Directs systems which fail to comply with a maximum contaminant level for lead or any related requirement to notify persons served by such systems of the violation.

Requires water systems to complete a materials evaluation of their distribution systems to identify a pool of targeted sampling sites sufficiently large to ensure the collection of required lead tap samples. Prohibits faucets with devices designed to remove inorganic contaminants from being included as sampling sites.

Requires systems to use information relating to special monitoring for corrosivity characteristics when conducting materials evaluations. Sets forth sources of information to be used when such systems' information is insufficient to locate the requisite number of lead sampling sites. Sets forth required sampling sites. Requires water systems whose distribution systems contain lead service lines to draw 50 percent of samples from sites that contain lead pipes or copper pipes with lead solder and 50 percent of those samples to be from sites served by a lead service line.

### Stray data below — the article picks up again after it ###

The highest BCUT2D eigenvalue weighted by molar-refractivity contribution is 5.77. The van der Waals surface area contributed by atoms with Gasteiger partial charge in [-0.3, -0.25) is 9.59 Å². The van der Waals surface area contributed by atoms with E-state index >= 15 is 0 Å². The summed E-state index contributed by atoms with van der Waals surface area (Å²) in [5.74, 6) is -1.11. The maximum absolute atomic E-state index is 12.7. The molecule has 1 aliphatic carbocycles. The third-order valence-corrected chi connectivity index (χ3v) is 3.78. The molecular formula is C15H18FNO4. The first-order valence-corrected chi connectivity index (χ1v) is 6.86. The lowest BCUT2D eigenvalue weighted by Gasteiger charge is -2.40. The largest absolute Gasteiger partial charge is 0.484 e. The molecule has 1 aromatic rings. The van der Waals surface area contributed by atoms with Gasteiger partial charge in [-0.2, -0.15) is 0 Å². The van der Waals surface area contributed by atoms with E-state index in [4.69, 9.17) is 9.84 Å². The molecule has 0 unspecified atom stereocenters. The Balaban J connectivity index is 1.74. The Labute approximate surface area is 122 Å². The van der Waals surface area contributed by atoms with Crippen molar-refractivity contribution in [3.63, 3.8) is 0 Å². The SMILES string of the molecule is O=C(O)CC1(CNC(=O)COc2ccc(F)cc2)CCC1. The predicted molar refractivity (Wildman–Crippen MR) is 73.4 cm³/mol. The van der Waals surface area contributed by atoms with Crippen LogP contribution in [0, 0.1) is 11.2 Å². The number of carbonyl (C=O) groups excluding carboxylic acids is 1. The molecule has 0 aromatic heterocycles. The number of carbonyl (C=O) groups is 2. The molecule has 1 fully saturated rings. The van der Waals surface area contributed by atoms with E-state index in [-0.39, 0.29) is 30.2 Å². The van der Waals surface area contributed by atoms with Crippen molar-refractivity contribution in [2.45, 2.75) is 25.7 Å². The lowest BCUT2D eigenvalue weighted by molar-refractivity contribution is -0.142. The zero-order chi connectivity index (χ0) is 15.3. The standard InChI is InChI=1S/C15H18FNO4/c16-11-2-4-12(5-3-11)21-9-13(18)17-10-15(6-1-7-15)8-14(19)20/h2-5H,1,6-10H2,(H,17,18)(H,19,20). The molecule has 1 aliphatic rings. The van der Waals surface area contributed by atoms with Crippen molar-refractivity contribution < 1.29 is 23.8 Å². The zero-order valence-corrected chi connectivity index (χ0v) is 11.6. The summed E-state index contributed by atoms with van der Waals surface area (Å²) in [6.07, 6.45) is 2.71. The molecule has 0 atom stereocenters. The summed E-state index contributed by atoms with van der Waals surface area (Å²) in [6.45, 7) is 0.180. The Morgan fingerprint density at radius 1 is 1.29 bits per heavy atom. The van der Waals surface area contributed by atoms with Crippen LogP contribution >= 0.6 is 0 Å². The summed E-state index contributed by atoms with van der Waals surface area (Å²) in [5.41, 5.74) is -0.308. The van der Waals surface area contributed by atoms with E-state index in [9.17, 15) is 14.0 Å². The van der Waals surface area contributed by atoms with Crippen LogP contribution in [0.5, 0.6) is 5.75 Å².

Designates tap samples collected for lead (except for lead service line samples) as first draw samples. Requires: (1) first draw tap samples for lead to be one liter in volume and to have stood motionless in the plumbing system of each sampling site for at least six hours; and (2) service line samples to be one liter in volume and to have stood motionless in the lead service line for at least six hours. Sets forth collection requirements.

Requires systems to collect at least one sample during each monitoring period (at six-month intervals) from the number of sites listed under this Act. Bases the number of sites required to be monitored on the size of the system. Provides for reduced monitoring for systems that meet lead limits during consecutive monitoring periods.